Philo T. Farnsworth, the inventor of television, was born in Beaver, Utah, in 1906. While a young teenager, he developed a theory for the electronic transmission of images. He graduated from Brigham Young University in 1925, then in 1927 he demonstrated the first working model of a television system.
His invention, the "image dissector" tube, divided an image into particles that, when transmitted, could be restored to form a replica of the original image. Over the next several years, the Farnsworth Television and Radio Corporation continued to create and perfect cathode ray tubes.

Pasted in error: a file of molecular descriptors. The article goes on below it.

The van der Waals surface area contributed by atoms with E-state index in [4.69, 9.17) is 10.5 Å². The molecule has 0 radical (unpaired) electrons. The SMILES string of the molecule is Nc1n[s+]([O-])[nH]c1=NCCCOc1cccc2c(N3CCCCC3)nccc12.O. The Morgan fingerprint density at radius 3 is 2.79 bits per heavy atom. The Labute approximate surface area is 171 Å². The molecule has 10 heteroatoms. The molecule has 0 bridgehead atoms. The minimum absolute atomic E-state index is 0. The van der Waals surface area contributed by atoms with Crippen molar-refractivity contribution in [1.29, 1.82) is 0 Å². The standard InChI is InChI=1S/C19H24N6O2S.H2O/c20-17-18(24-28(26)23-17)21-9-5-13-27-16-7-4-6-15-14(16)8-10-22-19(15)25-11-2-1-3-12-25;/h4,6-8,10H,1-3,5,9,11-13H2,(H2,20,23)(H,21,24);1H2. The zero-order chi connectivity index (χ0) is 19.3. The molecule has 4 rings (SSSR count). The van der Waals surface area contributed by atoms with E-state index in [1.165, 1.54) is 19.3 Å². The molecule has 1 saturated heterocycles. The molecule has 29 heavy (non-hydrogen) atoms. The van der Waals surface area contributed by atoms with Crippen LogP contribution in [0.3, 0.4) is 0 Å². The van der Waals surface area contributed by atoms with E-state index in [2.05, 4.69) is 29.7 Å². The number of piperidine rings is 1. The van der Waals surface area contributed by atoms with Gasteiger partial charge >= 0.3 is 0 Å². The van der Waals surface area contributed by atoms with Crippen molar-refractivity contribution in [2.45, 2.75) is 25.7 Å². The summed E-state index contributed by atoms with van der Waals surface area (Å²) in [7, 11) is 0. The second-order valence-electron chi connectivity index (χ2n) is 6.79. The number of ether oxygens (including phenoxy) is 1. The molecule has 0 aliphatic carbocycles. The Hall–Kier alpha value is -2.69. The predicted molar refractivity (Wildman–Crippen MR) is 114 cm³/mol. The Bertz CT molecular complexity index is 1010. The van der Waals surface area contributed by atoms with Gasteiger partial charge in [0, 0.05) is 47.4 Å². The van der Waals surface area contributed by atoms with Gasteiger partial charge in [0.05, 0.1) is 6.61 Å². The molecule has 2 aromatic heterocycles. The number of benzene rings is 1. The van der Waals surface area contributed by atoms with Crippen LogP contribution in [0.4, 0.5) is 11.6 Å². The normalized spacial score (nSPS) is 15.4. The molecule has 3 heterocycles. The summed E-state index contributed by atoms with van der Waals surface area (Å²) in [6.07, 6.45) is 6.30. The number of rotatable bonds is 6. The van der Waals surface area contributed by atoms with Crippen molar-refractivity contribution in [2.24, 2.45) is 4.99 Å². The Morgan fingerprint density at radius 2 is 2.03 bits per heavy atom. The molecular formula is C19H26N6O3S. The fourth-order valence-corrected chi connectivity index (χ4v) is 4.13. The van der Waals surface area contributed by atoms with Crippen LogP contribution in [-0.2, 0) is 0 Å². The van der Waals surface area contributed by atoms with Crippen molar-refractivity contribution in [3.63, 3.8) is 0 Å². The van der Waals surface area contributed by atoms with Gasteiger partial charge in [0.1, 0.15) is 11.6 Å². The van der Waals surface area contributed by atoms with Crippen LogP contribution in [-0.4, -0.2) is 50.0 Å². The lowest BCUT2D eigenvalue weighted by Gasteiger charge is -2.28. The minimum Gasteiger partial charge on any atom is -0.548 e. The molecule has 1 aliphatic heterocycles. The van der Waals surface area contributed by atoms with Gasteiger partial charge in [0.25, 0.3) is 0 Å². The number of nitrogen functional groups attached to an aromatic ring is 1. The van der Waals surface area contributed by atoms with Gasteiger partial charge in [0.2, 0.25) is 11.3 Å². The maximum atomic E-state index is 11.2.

After winning a patent dispute with RCA, Farnsworth held the patents for the technology from which commercial television was developed. Farnsworth died in 1971.
State History acquired this collection of Farnsworth's hand-blown cathode ray tubes from the Hansen Planetarium. The photos are not yet labeled, but we are working to find information on them and welcome any contributions of knowledge! Contact us.